CliftonStrengths® defines this theme as people who “measure their progress against the performance of others. They strive to win first place and revel in contests.”

You play to win

Your performance stats are important to you and you will compare yourself to others to see how you stack up.

You want to be the best and you work hard to win. The game is to win, being number one.

No matter how well you perform, it’s all about outperforming e-v-e-r-y-o-n-e and if you don’t you’re left feeling crappy.

The comparison game  

Is real for you, it determines how you feel at any given moment and you can’t help but check where you stand. 

You need to compare, compete, and WIN! 

Playing full out for #1 is key, it will ensure that you perform and finish strong.   

You check your stats

Reviewing your stats to date help you identify personal records and create a plan to beat previous results.  

Creating games to keep that competitive spirit alive might energize you, like timing a task, washing your car, mowing the lawn, and keeping score.  

Use your scorecard focus to create win-win solutions with others while maintaining your own motivation.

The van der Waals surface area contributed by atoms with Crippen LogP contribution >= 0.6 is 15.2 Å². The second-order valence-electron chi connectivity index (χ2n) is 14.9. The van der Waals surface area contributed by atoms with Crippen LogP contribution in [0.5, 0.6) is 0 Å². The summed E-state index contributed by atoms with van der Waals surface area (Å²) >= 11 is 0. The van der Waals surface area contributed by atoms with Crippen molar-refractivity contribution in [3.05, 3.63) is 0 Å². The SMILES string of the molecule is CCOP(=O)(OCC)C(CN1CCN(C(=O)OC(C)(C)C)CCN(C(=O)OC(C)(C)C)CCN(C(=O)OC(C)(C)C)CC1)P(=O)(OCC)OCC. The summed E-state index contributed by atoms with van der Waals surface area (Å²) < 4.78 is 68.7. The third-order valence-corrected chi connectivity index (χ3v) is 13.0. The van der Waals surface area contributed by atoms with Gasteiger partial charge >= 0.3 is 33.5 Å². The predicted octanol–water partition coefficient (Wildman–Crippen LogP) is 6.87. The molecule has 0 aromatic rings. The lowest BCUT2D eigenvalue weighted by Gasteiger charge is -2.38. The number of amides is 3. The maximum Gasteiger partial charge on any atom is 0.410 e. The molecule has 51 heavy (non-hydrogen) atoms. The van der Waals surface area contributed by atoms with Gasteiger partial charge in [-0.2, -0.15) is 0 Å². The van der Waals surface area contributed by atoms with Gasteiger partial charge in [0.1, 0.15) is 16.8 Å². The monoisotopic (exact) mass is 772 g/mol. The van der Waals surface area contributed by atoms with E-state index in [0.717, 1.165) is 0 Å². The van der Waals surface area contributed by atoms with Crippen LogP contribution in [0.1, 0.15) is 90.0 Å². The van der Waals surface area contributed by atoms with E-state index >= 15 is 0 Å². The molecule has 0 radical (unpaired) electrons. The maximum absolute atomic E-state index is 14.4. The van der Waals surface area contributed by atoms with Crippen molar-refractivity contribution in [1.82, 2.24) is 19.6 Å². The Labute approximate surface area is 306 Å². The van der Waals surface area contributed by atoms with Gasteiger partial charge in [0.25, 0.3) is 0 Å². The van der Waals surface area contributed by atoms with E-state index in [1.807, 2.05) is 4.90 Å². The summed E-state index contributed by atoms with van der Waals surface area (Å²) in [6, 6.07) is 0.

You know your competition 

Use that knowledge to create a competitive edge not only for yourself but for the company you represent.  

Be selective and intentional with whom you compete. Playing with the best will inspire you and up your game too.  

Your drive is your motivation. 

You create a competitive environment

Your competitive spirit can stimulate innovation and be a catalyst for peak performance.

Place yourself in situations where you can use your strengths to win, and do the same for any team that you manage.

Do make a point to celebrate yours and others win, especially if you’re a manager.

“You have competition every day because you set such high standards for yourself that you have to go out every day and live up to that.”
—Michael Jordan

 

You hate to lose

Creating powerful responses to manage potential “temper tantrums” is crucial, especially when working with others that aren’t as competitive 🙂

I’ve found that reverse psychology often works great as a motivator for people high in Competition. Let’s say that you have a project due tomorrow and you can’t find the time to complete it and if I were to say to you “I don’t think you can do it by tomorrow” or similar, would that spur you with an internal “watch me, game on!” or would you simply say “I guess you’re right…”. What’s true for you?

“I’m a pretty good winner. I’m a terrible loser. And I rub it in pretty good when I win.” —Tom Brady

Do you have Competition® as one of your dominant talents? How do you use your competitive spirit to win in your daily life?

Are you curious what your talents might be? CLICK HERE for more information about the CliftonStrengths® Assessment or HERE for the BP10™ Assessment.

Lastly, visit Gallup’s YouTube channel for more information on the CliftonStrengths® theme of Competition® HERE.